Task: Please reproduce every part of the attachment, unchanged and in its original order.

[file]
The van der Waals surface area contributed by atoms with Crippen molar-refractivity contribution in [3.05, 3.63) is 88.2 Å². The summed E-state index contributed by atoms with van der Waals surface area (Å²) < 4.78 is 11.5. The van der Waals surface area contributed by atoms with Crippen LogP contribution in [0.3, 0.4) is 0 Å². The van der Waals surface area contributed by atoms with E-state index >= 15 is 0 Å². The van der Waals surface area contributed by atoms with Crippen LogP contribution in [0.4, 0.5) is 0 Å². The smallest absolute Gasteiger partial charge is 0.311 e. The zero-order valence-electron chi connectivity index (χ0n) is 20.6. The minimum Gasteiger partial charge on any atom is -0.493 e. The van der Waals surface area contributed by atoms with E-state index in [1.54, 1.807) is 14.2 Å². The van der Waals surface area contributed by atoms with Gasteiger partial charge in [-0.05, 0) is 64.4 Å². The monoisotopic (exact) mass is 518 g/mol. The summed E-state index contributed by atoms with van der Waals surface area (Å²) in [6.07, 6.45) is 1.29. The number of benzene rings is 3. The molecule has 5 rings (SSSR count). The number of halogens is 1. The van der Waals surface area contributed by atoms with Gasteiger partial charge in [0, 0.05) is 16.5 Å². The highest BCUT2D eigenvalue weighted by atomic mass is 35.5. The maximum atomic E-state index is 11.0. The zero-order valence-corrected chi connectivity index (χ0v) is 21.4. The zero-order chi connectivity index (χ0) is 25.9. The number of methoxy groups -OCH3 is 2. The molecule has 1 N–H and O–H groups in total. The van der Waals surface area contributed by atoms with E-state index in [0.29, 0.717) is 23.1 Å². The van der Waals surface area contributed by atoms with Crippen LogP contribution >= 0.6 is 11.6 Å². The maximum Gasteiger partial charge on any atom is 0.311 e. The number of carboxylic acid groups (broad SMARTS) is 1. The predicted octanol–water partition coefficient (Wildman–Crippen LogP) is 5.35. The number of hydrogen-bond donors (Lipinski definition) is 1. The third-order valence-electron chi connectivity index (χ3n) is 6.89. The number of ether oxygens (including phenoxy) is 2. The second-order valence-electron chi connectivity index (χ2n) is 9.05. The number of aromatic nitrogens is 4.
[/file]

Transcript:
The van der Waals surface area contributed by atoms with Crippen molar-refractivity contribution in [3.05, 3.63) is 88.2 Å². The summed E-state index contributed by atoms with van der Waals surface area (Å²) < 4.78 is 11.5. The van der Waals surface area contributed by atoms with Crippen LogP contribution in [0.3, 0.4) is 0 Å². The van der Waals surface area contributed by atoms with E-state index >= 15 is 0 Å². The van der Waals surface area contributed by atoms with Crippen LogP contribution in [0.4, 0.5) is 0 Å². The smallest absolute Gasteiger partial charge is 0.311 e. The zero-order valence-electron chi connectivity index (χ0n) is 20.6. The minimum Gasteiger partial charge on any atom is -0.493 e. The van der Waals surface area contributed by atoms with E-state index in [1.54, 1.807) is 14.2 Å². The van der Waals surface area contributed by atoms with Gasteiger partial charge in [-0.05, 0) is 64.4 Å². The monoisotopic (exact) mass is 518 g/mol. The summed E-state index contributed by atoms with van der Waals surface area (Å²) in [6.07, 6.45) is 1.29. The number of benzene rings is 3. The molecule has 5 rings (SSSR count). The number of halogens is 1. The van der Waals surface area contributed by atoms with Gasteiger partial charge in [0, 0.05) is 16.5 Å². The highest BCUT2D eigenvalue weighted by atomic mass is 35.5. The maximum atomic E-state index is 11.0. The zero-order valence-corrected chi connectivity index (χ0v) is 21.4. The zero-order chi connectivity index (χ0) is 25.9. The number of methoxy groups -OCH3 is 2. The molecule has 1 N–H and O–H groups in total. The van der Waals surface area contributed by atoms with E-state index in [0.29, 0.717) is 23.1 Å². The van der Waals surface area contributed by atoms with Crippen LogP contribution >= 0.6 is 11.6 Å². The maximum Gasteiger partial charge on any atom is 0.311 e. The number of carboxylic acid groups (broad SMARTS) is 1. The predicted octanol–water partition coefficient (Wildman–Crippen LogP) is 5.35. The number of hydrogen-bond donors (Lipinski definition) is 1. The third-order valence-electron chi connectivity index (χ3n) is 6.89. The number of ether oxygens (including phenoxy) is 2. The second-order valence-electron chi connectivity index (χ2n) is 9.05. The number of aromatic nitrogens is 4.